A study of 1,029 genomes revealed that one in 100 otherwise healthy Indians carries genetic variations linked to heart electrical disorders that can cause sudden cardiac death.
The study emphasises the significance of genetic tests to identify high-risk people who have no outward signs of illness. It is the first of its kind in India to estimate through genomes the population prevalence of disorders called cardiac ion channelopathies.
A team of doctors and genomics researchers discovered genetic variations linked to channelopathies in 19 (1.8%) of the 1,029 whole genomes obtained from healthy volunteers.
Of these 19, ten — or 0.97 percent of the total 1,029 volunteers — had genetic variations that were clearly linked to these disorders.
People with these disorders may appear healthy on the outside, but they are vulnerable to dangerous patterns of cardiac electrical activity that can cause palpitations, blackouts, or even sudden death, which are typically triggered by physical exertion or emotional stress.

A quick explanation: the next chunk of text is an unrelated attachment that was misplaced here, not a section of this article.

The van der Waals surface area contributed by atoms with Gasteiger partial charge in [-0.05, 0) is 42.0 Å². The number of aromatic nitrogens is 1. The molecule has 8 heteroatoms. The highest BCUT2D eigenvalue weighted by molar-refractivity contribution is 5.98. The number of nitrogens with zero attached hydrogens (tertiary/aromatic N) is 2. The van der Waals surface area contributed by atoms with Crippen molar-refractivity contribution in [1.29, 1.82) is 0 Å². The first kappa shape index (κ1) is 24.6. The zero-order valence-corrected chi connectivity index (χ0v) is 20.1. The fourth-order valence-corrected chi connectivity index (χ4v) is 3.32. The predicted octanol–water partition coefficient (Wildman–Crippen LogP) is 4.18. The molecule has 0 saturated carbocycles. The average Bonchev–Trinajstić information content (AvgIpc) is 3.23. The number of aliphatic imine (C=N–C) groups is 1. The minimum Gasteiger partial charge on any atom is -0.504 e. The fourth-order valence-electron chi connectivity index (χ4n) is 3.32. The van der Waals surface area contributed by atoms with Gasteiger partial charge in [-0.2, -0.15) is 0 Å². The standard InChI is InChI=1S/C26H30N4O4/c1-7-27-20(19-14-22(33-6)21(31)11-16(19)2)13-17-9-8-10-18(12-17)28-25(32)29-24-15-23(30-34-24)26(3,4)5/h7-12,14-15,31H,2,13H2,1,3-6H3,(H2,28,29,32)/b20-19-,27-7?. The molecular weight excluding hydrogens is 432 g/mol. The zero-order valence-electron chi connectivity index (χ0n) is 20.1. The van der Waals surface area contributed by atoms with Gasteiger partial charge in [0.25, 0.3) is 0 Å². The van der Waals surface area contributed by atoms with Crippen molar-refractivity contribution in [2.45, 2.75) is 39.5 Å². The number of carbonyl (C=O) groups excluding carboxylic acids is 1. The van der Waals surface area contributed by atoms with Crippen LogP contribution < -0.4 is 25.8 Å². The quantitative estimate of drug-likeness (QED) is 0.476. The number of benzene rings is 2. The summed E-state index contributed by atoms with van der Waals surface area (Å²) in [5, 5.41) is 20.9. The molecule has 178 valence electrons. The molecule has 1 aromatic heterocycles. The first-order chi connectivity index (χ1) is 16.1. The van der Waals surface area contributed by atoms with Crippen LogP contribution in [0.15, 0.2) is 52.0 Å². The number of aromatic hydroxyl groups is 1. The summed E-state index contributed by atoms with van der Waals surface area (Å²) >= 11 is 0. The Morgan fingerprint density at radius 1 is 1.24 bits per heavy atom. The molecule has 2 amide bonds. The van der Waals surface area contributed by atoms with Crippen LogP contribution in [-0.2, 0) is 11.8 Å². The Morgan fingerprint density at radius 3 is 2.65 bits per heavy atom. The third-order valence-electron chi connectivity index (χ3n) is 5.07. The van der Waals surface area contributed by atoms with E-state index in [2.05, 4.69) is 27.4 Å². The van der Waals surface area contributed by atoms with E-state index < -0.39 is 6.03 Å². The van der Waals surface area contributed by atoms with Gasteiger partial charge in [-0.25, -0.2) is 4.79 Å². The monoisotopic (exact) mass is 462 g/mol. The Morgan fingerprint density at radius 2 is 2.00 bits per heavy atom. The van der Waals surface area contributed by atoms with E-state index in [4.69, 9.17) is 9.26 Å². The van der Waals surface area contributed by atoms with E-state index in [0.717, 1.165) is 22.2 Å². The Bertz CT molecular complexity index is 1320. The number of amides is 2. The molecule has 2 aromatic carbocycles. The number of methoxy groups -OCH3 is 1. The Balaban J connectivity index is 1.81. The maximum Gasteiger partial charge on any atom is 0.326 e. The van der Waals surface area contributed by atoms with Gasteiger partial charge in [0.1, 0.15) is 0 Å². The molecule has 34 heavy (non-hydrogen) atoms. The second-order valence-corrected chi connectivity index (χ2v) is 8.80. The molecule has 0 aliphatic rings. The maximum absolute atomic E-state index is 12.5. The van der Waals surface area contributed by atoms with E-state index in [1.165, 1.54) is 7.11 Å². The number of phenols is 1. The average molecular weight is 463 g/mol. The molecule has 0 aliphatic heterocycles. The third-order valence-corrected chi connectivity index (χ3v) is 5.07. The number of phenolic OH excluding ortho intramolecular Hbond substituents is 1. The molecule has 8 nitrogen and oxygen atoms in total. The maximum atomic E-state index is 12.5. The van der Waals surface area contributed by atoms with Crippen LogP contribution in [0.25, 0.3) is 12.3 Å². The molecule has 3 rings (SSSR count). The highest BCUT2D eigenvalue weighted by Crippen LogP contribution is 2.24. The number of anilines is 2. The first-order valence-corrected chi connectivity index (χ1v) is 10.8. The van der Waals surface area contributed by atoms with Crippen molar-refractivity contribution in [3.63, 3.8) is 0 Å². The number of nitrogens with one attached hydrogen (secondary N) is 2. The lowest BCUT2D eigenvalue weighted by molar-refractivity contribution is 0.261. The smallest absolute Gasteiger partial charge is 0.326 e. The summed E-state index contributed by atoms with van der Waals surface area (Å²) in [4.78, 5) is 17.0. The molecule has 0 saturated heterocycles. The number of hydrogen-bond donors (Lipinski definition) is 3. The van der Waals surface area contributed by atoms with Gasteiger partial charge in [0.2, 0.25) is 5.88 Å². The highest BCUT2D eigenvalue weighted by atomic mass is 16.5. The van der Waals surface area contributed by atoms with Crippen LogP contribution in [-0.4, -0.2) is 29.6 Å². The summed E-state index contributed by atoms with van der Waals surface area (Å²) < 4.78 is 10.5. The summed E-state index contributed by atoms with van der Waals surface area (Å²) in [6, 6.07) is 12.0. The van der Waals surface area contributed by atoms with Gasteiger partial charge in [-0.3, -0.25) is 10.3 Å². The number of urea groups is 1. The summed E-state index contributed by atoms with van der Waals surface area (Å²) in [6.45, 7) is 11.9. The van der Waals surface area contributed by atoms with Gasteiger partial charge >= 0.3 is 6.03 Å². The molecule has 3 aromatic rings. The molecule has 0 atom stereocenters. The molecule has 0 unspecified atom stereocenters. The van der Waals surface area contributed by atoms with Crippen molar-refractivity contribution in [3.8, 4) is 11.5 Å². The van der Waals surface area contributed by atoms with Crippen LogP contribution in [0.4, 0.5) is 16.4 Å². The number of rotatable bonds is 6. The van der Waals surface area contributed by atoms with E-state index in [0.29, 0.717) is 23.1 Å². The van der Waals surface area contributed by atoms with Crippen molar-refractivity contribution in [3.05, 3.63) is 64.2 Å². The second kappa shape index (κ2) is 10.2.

"It's a bit like the sword of Damocles," said Sridhar Sivasubbu, the study's lead researcher at the Institute of Genomics and Integrative Biology in New Delhi.
"However, in the vast majority of cases, medicines or devices such as cardiac pacemakers can reduce the risk of such consequences."
"People with a family history of sudden cardiac death, or who have had blackouts or palpitations for no apparent reason, could be potential candidates for (genetic) screening," said Anjali Bajaj, the study's first author.
The IGIB's scientists are currently working on developing a diagnostic test for such screening. Several studies have attempted to estimate the incidence of sudden cardiac death in India, but cardiologists say the proportion of deaths caused by channelopathies is unknown because undiagnosed coronary artery disease can also result in sudden death.